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Unfortunate circumstances surrounding Ross have led him to drop from a possible first round pick to an extremely risky late round pick. Ross underwent surgery to repair his neck/spine, which caused him to miss the 2020 season. He best lines up as a Z or a big slot, which putting him next to the Sun God with Chark/Pickens on the opposite side would be extremely helpful for QB Jared Goff. Ross is a very smooth receiver who, if returns to 2019 form, could be the steal of the draft.

Round 6, Pick 181 – Lecitus Smith, IOL, Virginia Tech

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Lecitus Smith is a former TE recruit at Virginia Tech that switched to guard in 2018. He’s a good athlete that is still relatively new to the position, but could be a project for this staff. Smith has a solid build, with great aggressiveness that could hopefully lead him to possibly starting on Detroit’s line in a few years. Regardless, as a depth piece, he will bring some upside to one of the better offensive lines in the NFL.

Round 6, Pick 217 – Neil Farrell Jr., IDL, LSU

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Although the Lions invested heavily at the position last year, Farrell can come to the Lions and add pass rushing ability from defensive tackle. His run defense has been criticized, but developing into a 3-down player is not out of the question.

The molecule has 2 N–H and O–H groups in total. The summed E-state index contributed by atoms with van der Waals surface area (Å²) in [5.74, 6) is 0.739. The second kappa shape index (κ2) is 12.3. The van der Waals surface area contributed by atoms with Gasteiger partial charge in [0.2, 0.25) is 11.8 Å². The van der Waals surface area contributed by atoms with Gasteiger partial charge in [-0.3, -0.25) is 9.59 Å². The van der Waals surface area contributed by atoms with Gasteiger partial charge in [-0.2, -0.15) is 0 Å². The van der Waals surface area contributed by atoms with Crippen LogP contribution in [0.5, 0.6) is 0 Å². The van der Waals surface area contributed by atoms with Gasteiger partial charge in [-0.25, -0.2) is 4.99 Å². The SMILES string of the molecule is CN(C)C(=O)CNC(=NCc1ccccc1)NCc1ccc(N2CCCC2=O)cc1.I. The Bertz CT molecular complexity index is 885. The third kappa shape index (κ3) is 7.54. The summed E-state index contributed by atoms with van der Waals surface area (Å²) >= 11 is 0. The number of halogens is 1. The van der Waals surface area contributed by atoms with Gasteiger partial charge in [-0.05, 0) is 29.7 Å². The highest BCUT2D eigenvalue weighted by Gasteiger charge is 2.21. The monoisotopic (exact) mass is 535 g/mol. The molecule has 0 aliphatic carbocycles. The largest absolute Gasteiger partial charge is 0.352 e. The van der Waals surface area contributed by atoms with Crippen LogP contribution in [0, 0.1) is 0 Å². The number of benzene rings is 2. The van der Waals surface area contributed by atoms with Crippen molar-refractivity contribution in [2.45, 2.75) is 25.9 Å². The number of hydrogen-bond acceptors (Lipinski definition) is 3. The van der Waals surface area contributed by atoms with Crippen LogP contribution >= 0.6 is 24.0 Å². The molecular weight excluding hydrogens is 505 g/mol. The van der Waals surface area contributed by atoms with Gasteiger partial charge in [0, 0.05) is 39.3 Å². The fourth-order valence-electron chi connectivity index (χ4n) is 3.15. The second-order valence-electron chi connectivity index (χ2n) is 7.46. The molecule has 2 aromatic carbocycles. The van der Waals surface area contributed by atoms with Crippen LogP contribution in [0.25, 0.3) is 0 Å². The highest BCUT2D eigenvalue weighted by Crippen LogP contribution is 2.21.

Round 7, Pick 234 – Zonovan Knight, RB, NC State

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D’Andre Swift and Jamaal Williams need another body to take off some of their workload. Knight was NC State’s leading rusher all three seasons, and could immediately get reps in Detroit. He projects as a no.2 back and kick returner, which would make this pick an A+, barring that Knight doesn’t stay healthy or is atrocious. As long as he can stay on the field, Knight would be poised to be a great pick.

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Are the Detroit Lions showing signs of life?